Friday, October 23, 2015

Lassen Adventure - Pt.2

The next morning of our Lassen adventure, we got up bright and early-ish, had breakfast at the restaurant by the motel, and pumped ourselves up for the big climb. Connor kept saying, "I can't believe I'm going to climb a volcano!" And I said to myself, "Who's idea was this?" since I'd climbed this once and I remembered it being hard.

We climbed and climbed and climbed. We stopped many times to catch our breath. A family was hiking right behind us and their three little boys had boundless energy. Connor's theory was that because they were shorter, the altitude wasn't affecting them as much. Har har.

Eventually we made it to the top, but not before we explored the crater just below the peak. That was a mistake. We were so tired after struggling up and down crevices that we almost didn't get to the peak. But when we finally summited, it was glorious.

We ate our lunch. Everyone up on the peak that day celebrated with everyone else over how we all made it.
Look! It's Shasta in the distance. It's about 70 miles from Lassen.

Then came the climb down. I had borrowed hiking sticks from my parents. It was a good move. The trail is pretty rocky in places and it's easy to loose your footing. As we got lower and lower, the air becomes positively soupy. There was so much oxygen it was exciting.

And so on September 27, 2015, we earned our Lassen patch. We climbed the mountain and lived to tell the tale. 

Then we stopped by Dutch Bros to get some liquid energy (Dutch Freeze) before driving all the way back home.

Wednesday, October 21, 2015

Lassen Adventure - Pt.1

Last month Connor and I decided to do an aggressive weekend hiking trip in Lassen. Located in Northern California, it's a little over 4 hours away from us... or 6 if you like to stop for lunch and look at things. What made this trip a little more aggressive than some is that we planned to do two hikes in two days.... but with some serious altitude. We live at around 100ft above sea level. Bumpass Hell is at 8,000ft and Lassen, well Lassen's trailhead starts at 8,500ft and peaks at 10,463ft. To help make the Lassen Peak hike more possible, we decided to stay in Mineral overnight, which is at almost 5000ft.

We also decided to do the easier of the two hikes on the first day. Bumpass Hell is a 3 mile hike, roundtrip. Easy for us, or so we thought, since we hike a 4 mile trail 2-3 times a week... usually in an hour. We were wrong as we ended up pretty winded from the elevation. But what you get to see at the end is worth the oxygen deprivation.

Bumpass Hell is a geothermic area that has fumaroles, boiling mud pots, and hot springs. The season and water levels will determine what there is more of as each phenomenon can evolve. A mud pot with more water can become a hot spring, but less water will turn it into a fumarole.

Of course you have to time your visit pretty well. When there is snow, Bumpass Hell is closed to protect people from accidentally going off trail and burning themselves. So contrary to popular belief, hell does in fact freeze over pretty often.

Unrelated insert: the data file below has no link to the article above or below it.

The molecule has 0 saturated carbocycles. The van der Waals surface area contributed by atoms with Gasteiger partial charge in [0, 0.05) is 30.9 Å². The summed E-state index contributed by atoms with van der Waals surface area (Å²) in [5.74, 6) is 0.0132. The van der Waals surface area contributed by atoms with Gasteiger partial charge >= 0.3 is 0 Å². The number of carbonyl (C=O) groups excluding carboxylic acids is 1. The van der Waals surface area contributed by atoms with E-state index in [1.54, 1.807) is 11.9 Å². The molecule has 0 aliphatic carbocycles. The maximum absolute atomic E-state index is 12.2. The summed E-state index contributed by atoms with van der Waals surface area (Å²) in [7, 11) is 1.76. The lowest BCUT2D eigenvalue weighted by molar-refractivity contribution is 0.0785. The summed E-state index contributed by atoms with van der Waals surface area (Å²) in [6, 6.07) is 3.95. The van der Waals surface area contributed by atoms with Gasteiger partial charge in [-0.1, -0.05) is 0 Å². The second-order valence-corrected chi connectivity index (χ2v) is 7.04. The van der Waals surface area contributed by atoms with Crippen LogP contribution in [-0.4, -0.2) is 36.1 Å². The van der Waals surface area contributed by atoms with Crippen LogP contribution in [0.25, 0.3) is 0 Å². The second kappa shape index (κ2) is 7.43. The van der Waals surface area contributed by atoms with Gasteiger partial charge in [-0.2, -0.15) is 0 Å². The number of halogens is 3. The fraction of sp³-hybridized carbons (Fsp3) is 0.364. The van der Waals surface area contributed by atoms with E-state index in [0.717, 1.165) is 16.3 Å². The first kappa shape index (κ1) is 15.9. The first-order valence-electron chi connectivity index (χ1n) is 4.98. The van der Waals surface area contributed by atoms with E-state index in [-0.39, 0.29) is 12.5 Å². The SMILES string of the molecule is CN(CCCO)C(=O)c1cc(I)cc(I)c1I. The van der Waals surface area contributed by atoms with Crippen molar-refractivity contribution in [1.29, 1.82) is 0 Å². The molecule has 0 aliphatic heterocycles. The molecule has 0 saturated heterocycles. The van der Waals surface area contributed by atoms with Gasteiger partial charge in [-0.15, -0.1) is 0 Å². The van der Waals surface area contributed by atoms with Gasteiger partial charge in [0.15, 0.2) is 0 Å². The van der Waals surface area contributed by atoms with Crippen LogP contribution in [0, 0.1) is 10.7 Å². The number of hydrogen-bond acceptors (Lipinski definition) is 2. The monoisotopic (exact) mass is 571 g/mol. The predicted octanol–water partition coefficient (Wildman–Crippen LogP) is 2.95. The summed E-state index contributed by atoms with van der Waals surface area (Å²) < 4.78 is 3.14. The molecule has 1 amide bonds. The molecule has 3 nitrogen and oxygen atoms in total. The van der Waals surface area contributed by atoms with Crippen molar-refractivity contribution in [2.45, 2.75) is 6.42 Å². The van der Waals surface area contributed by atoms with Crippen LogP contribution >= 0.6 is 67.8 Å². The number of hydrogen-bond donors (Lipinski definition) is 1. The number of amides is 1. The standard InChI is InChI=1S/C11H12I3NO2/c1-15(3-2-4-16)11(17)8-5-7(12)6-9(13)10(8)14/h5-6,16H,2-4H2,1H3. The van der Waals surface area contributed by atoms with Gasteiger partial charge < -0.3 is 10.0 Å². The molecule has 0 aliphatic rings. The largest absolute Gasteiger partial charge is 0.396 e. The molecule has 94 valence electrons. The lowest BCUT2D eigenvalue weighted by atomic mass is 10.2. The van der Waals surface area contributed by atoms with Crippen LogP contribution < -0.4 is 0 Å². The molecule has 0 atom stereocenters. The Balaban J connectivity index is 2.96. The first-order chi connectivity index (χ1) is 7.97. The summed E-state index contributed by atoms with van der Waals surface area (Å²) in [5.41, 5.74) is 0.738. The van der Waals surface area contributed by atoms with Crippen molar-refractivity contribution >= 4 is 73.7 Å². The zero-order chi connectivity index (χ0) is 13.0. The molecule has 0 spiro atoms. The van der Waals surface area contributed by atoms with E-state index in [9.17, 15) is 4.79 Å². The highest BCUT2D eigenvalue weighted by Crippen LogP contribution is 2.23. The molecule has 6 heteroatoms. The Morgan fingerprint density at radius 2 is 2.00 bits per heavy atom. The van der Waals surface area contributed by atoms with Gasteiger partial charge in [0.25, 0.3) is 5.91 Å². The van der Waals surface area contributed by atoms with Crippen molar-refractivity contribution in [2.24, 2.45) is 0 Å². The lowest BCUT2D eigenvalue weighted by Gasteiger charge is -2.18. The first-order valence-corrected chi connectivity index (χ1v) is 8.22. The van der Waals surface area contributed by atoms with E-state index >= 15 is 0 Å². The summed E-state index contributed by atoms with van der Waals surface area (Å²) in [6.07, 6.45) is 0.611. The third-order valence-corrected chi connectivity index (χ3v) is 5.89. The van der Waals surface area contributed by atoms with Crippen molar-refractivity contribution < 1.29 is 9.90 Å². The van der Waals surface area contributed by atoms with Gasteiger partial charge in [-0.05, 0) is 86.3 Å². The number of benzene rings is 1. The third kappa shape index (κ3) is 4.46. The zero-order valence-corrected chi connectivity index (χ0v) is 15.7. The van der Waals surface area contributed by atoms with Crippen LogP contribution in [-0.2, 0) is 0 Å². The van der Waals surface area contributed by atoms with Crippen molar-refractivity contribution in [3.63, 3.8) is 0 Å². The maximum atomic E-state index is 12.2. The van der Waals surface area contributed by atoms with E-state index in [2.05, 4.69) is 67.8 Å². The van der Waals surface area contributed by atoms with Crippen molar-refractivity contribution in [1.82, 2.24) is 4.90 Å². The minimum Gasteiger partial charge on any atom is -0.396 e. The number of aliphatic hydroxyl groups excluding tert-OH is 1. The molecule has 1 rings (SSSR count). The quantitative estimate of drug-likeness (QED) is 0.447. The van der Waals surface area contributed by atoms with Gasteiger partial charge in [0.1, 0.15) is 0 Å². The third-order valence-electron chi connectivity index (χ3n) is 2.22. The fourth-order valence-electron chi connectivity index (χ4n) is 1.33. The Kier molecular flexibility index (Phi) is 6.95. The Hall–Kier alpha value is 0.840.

I was glad to see Bumpass Hell again. And Connor hadn't ever seen anything like it. There aren't too many places on earth were you can get pretty close to geothermic activity in a relatively safe manner.

As we hiked back, we were surprised to find that we were already starting to acclimate to the altitude. The walk back seemed easier. This boded well for the next day's challenge: Lassen Peak.
The further point is the actual peak. It looks shorter. It isn't.

Friday, October 16, 2015

Fern Canyon: The Socks

I've been sitting on this pattern for quite some time, but thanks to good knitting friends who insisted that I was only imagining that it was impolite to ask them to test it out, Fern Canyon socks are now out in the world.

Fern Canyon is a favorite place to visit. (Insider tip, the fern display is better in summer, but there can be some amazing log debris seen in winter.) It is otherworldly, and I knew I needed to make socks that represented it to the best of my knitterly ability. Teaming the pattern up with Socks The Rock in the Enchanted Forest color way seemed like a no-brainer as well.

The socks themselves are written for both sport and fingering weight yarn. Knit from the top down, they feature a heel flap but that and the recommended toe can be replaced without affecting the pattern negatively. The fern patterning is knit only on the outside of the leg, but can be knit on both sides if desired.

Of course once you've knit the socks, you'll need to take them out on an adventure.

The Fern Canyon socks can be found on, ravelry, and craftsy.

Monday, October 12, 2015

Socks Of Betrayal

I had really hoped that I would be knitting a new pair of socks in October also known as Socktober. I had grand visions of using orange yarn. Perhaps my skein of Miss Babs Yummy 2-ply in the Biker Chick color or maybe my skein of Baah! La Jolla in the California Poppy color. I was making such great progress on the Sock Lover's Socks that there was no reason not to believe that I could be casting on fresh socks by the first week of October. We are just about done with the 2nd week of October and I am still knitting these wretched socks. Let it be known that the pattern is fine. It's the yarn that is the problem, specifically the dark grey yarn I paired with the self striping. It is a black hole of disappointment. A vortex of woe. It has betrayed me.